Throughout my career in retail, I have had the pleasure of working with some of the greatest brands as a CIO, COO, VP of E-commerce and consultant. I have recently come to a critical conclusion: The IT organization has STOLEN THE CUSTOMER from the rest of the retail organization. Here are a few examples to illustrate my point:
- A Blind Devotion to Governance – A store associate can help a customer with a purchasing decision and even capture their phone number or email. However, if the store team wants to now capture the customer’s birthday or preferred size, there is a business case to fill out, an IT governance meeting to attend to prioritize resources, plus a security review to approve the project. If all goes well, six months later, a project team will have mapped how to accomplish this.
- Requirements Paralysis – The e-commerce team can send targeted customer emails, however, if they want to direct a customer to a personalized landing page based on her purchase history and geographic location, the team will need to engage with the IT director of e-commerce and technical and business analysts to initiate a project. There will be many meetings to define requirements and use cases. Everything will then need to be documented before the development starts and it will take three months for the company that provides development resources to find and secure the proper developers. By the time the project is close to being completed, the marketing manager has left the company and the solution no longer has a sponsor – so the project is cancelled.
- Complex Resource Prioritization – The pricing and planning teams can build weekly promotions to drive store and site traffic through discounts, however, after looking at last year’s Black Friday results, the team decides they want to offer a personalized shopper program for a fee to reduce the impact of markdowns during the holiday season. To accomplish this, they try to gather technical resources but they were already committed to projects that were approved a year ago. After trying to convince other executives of the opportunity, the president of retail works with the CIO to carve out resources across the e-commerce, POS and ERP teams. Unfortunately, this process takes several months and by the time the program is approved across all the different decision makers, there is not enough time to implement before the holiday season. Resigned to last year’s fate, the president of retail goes back to offering a low margin door buster, just like last year, and behind the scenes blames the CIO for poor business results.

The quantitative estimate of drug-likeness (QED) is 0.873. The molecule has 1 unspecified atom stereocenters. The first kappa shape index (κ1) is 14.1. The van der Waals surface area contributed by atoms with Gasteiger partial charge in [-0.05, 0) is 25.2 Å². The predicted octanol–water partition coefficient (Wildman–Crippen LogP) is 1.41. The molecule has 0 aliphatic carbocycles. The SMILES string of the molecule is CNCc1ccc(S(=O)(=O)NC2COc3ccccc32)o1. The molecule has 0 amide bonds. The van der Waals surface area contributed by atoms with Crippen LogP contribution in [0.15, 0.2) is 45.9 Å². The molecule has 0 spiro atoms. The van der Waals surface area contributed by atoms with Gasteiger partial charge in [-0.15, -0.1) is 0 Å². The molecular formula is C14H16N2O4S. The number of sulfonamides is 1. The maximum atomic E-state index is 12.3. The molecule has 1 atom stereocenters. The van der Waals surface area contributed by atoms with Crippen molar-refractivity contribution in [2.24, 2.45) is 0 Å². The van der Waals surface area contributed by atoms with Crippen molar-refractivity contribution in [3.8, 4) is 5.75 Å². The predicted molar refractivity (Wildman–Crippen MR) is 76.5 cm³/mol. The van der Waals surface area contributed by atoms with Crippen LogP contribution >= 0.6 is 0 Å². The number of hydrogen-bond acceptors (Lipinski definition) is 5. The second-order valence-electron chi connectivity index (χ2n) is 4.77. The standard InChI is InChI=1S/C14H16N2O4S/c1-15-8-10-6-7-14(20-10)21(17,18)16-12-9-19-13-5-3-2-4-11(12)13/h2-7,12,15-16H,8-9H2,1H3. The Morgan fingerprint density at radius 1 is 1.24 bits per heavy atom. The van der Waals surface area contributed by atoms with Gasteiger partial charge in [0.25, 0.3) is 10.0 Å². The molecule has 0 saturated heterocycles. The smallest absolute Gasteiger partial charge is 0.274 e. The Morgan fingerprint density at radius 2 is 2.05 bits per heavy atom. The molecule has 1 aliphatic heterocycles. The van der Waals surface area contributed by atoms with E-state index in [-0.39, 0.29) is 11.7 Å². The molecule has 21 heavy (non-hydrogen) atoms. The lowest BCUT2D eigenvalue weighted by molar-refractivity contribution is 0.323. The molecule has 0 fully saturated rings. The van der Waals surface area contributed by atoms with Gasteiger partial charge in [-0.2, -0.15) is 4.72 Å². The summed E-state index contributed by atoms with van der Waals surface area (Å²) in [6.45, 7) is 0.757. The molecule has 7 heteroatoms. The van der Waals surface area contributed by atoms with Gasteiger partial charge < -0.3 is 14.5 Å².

As you read this, I am sure you can think of your own examples of how IT is standing between you and your customers.
How did we get here?
There are three common fallacies that get in our way:
- Application development is not a core competency – I have spent much of my consulting career assisting retailers with their IT strategies. Ten years ago, the standard IT strategy was that technology in general – and application development specifically – was non-core (see Geoffrey Moore interview on core vs context) to retailers. This is WRONG! Given today’s environment and consumer expectations, technology couldn’t be more important. Do you think Amazon considers application development non-core?